Self-select ISAs (individual savings accounts) are the DIY version of stocks and shares ISAs. They let you hold a much wider range of investments within the tax-efficient ISA wrapper. So how do you take out a self-select ISA and what do you need to know?
Self-select ISA basics
With a self-select ISA, you’re covered by the same rules that govern ordinary stocks and shares ISAs. That means:
1. You can invest your entire ISA allowance into a self-select ISA in any one tax year. The tax year runs from April 6th one year to April 5th the next and in tax year 2019-20, the ISA allowance is £20,000.
SAVVY TIP: You can’t carry over your unused ISA allowance from one year to the next, but the allowance normally increases in line with inflation every year.
2. You don’t have to pay any extra capital gains or income tax when you cash in your self-select ISA.
3. You can transfer money from your self-select ISA. The rules let you transfer money from your self-select ISA to another stocks and shares ISA, to a cash ISA or into another stocks and shares ISA.
SAVVY TIP: If you have money invested in a stocks and shares or cash ISAs in previous tax years, you can transfer part or all of it. If it’s in the current tax year, you have to transfer the lot or none at all.
What you can invest in
There’s a variety of different investments that you can hold in a self-select ISA. These are the main ones:
- Unit trusts and OEICS (open ended investment companies): You can invest in a unit trust or an OEIC. These are both types of investment funds.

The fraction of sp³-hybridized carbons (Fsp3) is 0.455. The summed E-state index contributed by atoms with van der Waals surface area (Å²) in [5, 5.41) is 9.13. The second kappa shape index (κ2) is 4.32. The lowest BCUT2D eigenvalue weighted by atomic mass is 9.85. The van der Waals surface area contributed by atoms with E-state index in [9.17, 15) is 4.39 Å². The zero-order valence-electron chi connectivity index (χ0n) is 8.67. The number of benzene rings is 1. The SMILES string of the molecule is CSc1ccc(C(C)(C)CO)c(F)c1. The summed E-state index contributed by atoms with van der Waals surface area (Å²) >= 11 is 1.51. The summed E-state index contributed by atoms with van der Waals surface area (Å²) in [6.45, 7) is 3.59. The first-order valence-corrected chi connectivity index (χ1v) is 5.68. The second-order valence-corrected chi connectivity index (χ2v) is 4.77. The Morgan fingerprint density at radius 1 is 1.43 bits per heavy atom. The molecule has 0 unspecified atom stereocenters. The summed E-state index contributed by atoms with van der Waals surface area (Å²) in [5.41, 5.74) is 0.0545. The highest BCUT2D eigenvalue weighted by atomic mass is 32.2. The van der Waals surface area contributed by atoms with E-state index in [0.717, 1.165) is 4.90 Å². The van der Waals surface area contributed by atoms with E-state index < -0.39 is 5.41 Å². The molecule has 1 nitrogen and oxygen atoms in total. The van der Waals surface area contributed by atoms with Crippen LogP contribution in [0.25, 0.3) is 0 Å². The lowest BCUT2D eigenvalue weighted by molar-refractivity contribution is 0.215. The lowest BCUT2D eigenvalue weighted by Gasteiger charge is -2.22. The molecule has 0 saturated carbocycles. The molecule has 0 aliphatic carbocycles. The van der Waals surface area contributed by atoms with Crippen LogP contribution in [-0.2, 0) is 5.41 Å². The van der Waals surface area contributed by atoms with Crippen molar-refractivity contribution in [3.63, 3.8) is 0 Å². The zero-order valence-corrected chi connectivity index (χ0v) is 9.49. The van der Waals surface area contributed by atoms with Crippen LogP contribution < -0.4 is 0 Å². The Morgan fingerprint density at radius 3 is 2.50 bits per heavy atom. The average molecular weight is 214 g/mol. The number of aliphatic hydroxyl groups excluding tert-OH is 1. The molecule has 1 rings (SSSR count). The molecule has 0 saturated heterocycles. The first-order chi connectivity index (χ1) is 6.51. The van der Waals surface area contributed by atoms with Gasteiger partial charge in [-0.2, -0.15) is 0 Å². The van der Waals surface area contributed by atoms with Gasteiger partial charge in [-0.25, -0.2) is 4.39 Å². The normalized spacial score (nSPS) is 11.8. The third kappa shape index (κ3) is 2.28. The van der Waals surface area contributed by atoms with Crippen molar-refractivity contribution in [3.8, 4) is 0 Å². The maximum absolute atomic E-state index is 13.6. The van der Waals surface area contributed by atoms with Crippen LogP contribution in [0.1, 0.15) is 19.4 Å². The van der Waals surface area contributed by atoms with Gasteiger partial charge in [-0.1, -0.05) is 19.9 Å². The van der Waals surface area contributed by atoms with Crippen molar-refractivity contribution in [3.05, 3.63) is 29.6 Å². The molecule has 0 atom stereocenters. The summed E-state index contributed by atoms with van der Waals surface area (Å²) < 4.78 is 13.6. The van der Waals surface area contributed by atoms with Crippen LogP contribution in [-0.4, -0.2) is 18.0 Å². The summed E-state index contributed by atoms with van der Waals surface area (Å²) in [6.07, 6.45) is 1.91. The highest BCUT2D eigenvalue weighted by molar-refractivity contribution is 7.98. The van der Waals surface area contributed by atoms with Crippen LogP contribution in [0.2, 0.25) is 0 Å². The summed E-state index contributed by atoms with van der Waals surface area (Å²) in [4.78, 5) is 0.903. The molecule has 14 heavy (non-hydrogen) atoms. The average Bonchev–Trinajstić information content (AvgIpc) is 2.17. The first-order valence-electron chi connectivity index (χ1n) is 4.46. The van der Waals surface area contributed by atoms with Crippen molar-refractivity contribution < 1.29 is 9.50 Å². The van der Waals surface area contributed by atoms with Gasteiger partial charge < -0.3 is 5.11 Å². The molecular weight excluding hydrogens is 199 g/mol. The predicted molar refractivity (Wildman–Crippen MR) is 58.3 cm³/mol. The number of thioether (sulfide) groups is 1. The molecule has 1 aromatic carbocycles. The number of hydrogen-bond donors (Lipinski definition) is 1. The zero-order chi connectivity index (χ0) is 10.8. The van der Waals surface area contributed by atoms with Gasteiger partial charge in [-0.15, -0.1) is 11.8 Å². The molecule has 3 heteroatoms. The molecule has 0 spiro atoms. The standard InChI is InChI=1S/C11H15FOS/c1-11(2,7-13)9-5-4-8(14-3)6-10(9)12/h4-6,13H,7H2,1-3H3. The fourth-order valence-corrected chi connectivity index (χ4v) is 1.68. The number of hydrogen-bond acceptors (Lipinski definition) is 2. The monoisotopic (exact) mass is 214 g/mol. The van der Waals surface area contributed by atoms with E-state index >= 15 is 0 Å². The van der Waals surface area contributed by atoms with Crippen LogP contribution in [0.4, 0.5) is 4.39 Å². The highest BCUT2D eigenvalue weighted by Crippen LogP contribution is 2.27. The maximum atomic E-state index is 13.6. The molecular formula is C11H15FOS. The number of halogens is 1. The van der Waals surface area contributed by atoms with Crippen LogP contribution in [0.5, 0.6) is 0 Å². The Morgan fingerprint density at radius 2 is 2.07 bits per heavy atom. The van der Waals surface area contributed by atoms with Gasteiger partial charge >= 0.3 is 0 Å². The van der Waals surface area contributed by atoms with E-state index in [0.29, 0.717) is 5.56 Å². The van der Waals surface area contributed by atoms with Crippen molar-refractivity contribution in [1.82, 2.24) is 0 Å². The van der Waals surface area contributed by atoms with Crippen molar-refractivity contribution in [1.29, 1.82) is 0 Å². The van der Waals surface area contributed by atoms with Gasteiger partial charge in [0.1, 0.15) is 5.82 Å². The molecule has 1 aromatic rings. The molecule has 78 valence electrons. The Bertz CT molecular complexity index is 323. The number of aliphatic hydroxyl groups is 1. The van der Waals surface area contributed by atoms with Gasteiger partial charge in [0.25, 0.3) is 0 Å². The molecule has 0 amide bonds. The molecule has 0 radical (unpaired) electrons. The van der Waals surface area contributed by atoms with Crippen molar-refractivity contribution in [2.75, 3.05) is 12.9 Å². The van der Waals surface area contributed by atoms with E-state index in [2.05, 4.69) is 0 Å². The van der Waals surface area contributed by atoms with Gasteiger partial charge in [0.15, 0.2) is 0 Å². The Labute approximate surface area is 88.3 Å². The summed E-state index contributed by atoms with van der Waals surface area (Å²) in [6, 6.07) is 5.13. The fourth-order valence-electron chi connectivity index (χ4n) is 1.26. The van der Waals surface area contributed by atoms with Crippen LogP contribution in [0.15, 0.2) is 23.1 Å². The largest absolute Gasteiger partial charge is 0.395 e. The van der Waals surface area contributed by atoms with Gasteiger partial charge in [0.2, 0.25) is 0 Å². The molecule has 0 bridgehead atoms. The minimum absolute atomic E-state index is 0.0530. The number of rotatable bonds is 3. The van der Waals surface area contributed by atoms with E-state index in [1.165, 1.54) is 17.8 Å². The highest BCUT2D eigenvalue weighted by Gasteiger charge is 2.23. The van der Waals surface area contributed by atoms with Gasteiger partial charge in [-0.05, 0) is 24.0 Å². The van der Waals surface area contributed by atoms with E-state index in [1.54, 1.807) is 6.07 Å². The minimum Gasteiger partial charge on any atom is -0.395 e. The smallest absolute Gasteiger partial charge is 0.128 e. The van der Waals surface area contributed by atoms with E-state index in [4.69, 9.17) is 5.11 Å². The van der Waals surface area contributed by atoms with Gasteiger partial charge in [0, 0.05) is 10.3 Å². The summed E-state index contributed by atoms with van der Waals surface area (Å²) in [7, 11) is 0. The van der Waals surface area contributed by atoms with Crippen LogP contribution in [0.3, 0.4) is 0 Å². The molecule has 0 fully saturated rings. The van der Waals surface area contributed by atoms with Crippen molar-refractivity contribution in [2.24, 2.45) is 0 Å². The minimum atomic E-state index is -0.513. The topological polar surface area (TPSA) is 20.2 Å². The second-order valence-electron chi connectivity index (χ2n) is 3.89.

- Investment trusts: these are similar to unit trusts in that you can invest in a range of different companies by buying into one fund. However, there are differences in that charges tend to be lower (the good news), but these funds can borrow against their own value (which can make them riskier).
- Shares: You can buy shares in companies on major stock exchanges but you cannot currently invest in smaller companies that have not yet listed on the main stock exchanges.
- Corporate bonds: These are IOUs issued by companies that want to raise finance. You can invest in a corporate bond fund through an ordinary stocks and shares ISA, but if you want to invest in a particular corporate bond, you would have to do it through a self-select ISA.
What they cost
Self-select ISAs may be more expensive than ‘fund only’ stocks and shares ISAs, so if you don’t want to invest directly in shares, in investment trusts or other assets that you can put into a self-select ISA, you may be better off with an ordinary stocks and shares ISA.
Self-select ISA providers and charges:
- Alliance Trust Savings: There’s a monthly charge of £10. It costs you £9.99 to buy or sell shares online (although you can pay less if you’re a longstanding customer).
- BestInvest: There’s a 0% initial charge on most funds. It’s free to switch funds. Online share dealing costs £7.50 and there’s a fee of 0.4% if you invest up to £250,000. The rate is lower if you invest more.
- Hargreaves Lansdown: No initial charge. Annual charge is 0.45% of the value of your self-select ISA, capped at £45 a year. No charge for switching funds. Online share trading is £11.95 per trade for 0-9 deals a month.
SAVVY TIP: If you trade more than ten or 20 times in a month, the rate is reduced the following month.
- Interactive Investor: There’s a 0% initial charge. The admin charge is £22.50 a quarter (which they return to you as trading credits). Online share dealing costs £10, which reduces to £6 if you do more than ten trades a month.
- SelfTrade: There’s a 0% initial charge. The quarterly fee is £12.50 plus a product fee of £4.99.
- The Share Centre: There is an admin fee of £4.80 per month. If you deal online, it’s £7.50 per deal for trades less than £750 and 1% for £750 and above.
All charges quoted in the above examples are exclusive of VAT. Always check the upfront and dealing costs when you are choosing a self-select ISA.
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